A speaker from South Africa came to my department and my friend and I were in charge of cooking for the party after his talk. She’s into curry so we made some of that (and by some, I mean roughly twice as much as 25 people can eat), and I looked up South African desserts. I found one called melktert, as in milk tart, and it seemed to be pretty popular, so I settled on that. It’s a custard pie, which means it needed pie crust. I had never made pie crust before, and I had a feeling that could end up going badly, but I went for it anyway. I made two crusts to start and carefully crimped the edges, but when I blind baked them, they shrunk up so much that they didn’t really have edges anymore. I’m told this means too much butter, which doesn’t surprise me because I was so worried about overmixing the butter and flour that I actually ended up with visible pieces of butter in the crusts.
They tasted good, though, and all that butter did make them quite flaky. But I was embarrassed to serve them, so I ran to the store and bought three pre-made crusts. When I tripled the recipe for the filling, I ended up with enough for four pies, so I went ahead and used one of my ugly but yummy crusts, and I’ll have you know it was the first one to disappear at the party.
For the filling I used this recipe from Epicurious. The South African speaker was really surprised to see it at a party so far away from his home, and he said that it was the kind of thing you would never have a party without in South Africa. Exactly what I was going for. More importantly, he and the other guests liked it. Few things are as gratifying as making a dish that reminds someone of home.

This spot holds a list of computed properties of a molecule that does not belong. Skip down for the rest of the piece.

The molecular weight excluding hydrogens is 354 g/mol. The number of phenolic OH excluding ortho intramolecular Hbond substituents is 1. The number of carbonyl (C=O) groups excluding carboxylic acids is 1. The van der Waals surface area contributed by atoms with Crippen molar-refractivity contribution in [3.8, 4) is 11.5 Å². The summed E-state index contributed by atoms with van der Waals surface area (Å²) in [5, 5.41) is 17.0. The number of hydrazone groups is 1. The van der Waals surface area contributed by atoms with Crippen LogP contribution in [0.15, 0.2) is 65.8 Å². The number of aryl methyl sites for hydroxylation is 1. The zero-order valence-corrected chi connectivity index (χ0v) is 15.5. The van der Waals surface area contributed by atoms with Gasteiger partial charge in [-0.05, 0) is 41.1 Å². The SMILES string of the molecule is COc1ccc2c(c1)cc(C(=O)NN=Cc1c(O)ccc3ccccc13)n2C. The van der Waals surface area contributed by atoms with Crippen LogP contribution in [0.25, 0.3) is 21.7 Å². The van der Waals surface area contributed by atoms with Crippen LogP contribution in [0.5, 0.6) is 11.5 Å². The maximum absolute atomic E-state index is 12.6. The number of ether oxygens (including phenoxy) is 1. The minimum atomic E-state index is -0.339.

It’s an interesting kind of custard. In my book, a custard is what it is because it has egg yolks in it. Egg whites can also be in it, but they need not be. In a lot of custards, only egg yolks are used, so you end up with a lot of extra whites. The natural thing to do with egg whites is make meringue, and thus we have a lot of custard pies with meringue on top, like lemon meringue pie. In melktert, you separate the eggs and beat the whites, but then you mix them into the batter instead of putting them on top. Of course, the foam sort of floats no matter how much you try to mix it in, so you end up with a foamy layer on top of the custard that browns really well. There’s also a nice subtle cinnamon flavor from infusing a cinnamon stick in the milk rather than adding ground cinnamon to the custard. With my American tastes, I would probably add more sugar if I did it again, but overall, it was quite popular.